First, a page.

We place constraints on the amounts and length scales of seismic velocity variations throughout the mantle that are beyond the resolving capabilities of seismic tomography. We model global stacks of various seismic phases that are thought to have a scattering origin, using a Monte Carlo phonon method.
In Chapter 2, we forward model stacks of over 10,000 high-frequency (~1 Hz) PKP precursor waveforms with velocity perturbations of ~0.1% distributed throughout the lowermost mantle, resolving a debate between older studies. We confirm that models where scattering is distributed uniformly throughout the lowermost mantle better match the observations than those where scattering is restricted to a thin region just above the core--mantle boundary.
In Chapter 3, we characterize the frequency dependence of PKP precursors at central frequencies ranging from 0.5 to 4 Hz. At greater frequencies, we observe more scattered energy, particularly at shorter ranges. We model this observation by invoking heterogeneity at length scales from 2 to 30 km. Amplitudes at 0.5 Hz, in particular, suggest the presence of more heterogeneity at scales >8 km than present in previously published models.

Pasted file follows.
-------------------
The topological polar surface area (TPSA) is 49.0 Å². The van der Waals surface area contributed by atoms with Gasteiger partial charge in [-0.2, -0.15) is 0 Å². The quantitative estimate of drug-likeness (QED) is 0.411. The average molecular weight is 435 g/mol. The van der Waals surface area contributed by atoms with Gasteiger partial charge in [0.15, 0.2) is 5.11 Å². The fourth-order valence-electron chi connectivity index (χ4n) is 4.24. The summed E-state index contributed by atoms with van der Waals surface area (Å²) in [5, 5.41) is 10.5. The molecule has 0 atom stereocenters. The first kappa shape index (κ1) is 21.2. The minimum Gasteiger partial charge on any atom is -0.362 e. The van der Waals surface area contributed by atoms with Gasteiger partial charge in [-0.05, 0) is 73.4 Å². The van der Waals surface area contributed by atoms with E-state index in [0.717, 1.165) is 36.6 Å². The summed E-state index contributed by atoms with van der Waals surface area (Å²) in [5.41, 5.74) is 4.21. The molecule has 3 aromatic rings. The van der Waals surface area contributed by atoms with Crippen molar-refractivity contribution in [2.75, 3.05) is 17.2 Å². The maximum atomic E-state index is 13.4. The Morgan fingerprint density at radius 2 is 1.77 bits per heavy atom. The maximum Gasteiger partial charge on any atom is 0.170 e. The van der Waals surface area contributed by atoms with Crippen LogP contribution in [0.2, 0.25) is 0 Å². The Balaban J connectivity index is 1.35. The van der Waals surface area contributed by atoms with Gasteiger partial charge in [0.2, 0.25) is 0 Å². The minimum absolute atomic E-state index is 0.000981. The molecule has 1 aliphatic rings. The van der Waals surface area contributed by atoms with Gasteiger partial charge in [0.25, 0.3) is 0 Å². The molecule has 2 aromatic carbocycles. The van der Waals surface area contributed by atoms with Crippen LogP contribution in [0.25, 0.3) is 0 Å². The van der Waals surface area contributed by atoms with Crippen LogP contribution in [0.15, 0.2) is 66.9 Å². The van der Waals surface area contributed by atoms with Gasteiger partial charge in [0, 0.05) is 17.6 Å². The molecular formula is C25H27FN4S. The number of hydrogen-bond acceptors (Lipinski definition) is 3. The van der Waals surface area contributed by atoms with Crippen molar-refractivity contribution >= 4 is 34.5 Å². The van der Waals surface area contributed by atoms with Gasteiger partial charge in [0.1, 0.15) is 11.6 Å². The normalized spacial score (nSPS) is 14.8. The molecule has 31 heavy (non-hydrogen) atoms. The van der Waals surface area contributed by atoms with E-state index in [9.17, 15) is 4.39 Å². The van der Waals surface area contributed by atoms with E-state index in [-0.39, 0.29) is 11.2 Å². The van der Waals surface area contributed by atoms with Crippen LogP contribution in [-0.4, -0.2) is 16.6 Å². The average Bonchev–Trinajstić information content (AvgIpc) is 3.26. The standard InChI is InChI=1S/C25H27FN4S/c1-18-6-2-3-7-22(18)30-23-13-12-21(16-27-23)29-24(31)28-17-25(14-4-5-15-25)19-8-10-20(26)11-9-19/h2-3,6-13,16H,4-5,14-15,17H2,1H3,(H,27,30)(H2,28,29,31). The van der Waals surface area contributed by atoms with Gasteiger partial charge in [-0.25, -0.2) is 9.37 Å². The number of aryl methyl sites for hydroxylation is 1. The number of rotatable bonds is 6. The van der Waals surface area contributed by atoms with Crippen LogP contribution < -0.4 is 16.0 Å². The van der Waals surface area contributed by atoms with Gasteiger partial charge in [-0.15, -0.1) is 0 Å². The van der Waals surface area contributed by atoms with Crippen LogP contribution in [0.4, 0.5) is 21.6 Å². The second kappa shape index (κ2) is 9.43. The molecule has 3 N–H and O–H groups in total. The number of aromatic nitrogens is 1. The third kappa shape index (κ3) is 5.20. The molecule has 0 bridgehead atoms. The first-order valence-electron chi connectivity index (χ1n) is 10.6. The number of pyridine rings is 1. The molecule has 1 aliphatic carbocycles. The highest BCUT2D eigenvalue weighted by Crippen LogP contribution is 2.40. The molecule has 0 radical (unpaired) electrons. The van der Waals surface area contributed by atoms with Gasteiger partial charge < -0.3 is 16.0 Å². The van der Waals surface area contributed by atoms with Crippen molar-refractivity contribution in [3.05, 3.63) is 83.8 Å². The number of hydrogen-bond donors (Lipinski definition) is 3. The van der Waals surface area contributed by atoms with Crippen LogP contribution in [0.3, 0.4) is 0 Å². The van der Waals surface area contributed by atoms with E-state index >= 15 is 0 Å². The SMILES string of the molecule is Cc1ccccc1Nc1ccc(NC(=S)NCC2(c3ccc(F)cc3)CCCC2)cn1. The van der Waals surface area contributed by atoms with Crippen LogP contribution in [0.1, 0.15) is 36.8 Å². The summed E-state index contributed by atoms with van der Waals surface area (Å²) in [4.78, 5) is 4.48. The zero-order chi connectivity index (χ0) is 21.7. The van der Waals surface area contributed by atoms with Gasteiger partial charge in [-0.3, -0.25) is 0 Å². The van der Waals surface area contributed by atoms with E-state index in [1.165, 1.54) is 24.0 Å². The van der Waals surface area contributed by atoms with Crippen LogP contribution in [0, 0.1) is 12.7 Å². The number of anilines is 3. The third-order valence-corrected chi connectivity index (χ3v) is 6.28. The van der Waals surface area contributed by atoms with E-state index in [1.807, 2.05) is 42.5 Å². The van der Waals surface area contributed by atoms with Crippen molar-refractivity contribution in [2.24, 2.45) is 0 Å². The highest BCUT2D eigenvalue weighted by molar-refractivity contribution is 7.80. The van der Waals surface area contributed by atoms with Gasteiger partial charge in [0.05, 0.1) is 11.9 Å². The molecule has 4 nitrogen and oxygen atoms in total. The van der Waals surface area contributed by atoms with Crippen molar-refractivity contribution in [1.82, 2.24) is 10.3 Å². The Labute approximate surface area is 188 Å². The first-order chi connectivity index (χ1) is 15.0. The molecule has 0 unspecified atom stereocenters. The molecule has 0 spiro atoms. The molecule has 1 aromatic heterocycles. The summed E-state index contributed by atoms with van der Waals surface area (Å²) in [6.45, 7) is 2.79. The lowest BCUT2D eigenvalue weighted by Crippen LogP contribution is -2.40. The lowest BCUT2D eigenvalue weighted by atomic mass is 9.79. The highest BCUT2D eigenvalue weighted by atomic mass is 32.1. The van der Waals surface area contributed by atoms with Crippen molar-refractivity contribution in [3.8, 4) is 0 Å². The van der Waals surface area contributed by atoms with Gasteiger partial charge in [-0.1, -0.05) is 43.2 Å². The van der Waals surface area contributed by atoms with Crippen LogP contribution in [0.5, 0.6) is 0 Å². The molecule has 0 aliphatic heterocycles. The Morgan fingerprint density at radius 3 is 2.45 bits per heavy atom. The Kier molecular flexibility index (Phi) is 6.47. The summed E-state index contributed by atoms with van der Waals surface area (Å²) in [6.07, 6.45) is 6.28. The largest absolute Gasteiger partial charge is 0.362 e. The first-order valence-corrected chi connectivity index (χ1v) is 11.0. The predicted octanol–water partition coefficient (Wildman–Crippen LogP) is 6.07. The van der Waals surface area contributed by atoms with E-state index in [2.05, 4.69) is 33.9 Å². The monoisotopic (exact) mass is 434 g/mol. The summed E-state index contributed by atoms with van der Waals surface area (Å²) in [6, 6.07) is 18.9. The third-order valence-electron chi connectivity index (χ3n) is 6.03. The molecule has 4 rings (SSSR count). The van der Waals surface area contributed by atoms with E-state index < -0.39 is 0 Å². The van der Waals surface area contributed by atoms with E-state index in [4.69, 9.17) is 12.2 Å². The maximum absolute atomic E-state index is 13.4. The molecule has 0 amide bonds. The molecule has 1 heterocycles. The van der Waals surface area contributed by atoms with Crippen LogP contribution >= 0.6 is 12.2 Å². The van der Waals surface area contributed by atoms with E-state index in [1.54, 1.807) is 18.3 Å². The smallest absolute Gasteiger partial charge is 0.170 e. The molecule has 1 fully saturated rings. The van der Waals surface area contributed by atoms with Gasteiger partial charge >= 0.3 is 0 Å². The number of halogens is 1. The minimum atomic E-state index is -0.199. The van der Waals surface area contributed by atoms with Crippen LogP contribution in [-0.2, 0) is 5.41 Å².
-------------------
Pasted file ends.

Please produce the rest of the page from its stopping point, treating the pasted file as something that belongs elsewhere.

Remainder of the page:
In Chapter 4, we constrain the heterogeneity spectrum of Earth's upper mantle at scales from a few kilometers to tens-of-thousands of kilometers using observations from high-frequency scattering, long-period scattering, and tomography. We explore geodynamically plausible scenarios that might be responsible for the rms and fall-off rate of the proposed spectrum, including a self-similar mixture of basalt and harzburgite.
In Chapter 5, we stack a large global dataset of 1-Hz PKKP waveforms to constrain globally-averaged properties of PKKP precursors. We propose a new 1-D reference model that fits both our PKKP precursor amplitudes and constraints on absolute PKPbc travel times. Our globally averaged PKKP precursor observations are consistent with random CMB topography with rms variations of ~440 m and a horizontal correlation length of ~7 km.
Finally, in Chapter 6, we discuss outstanding challenges and future prospects for deep Earth scattering research.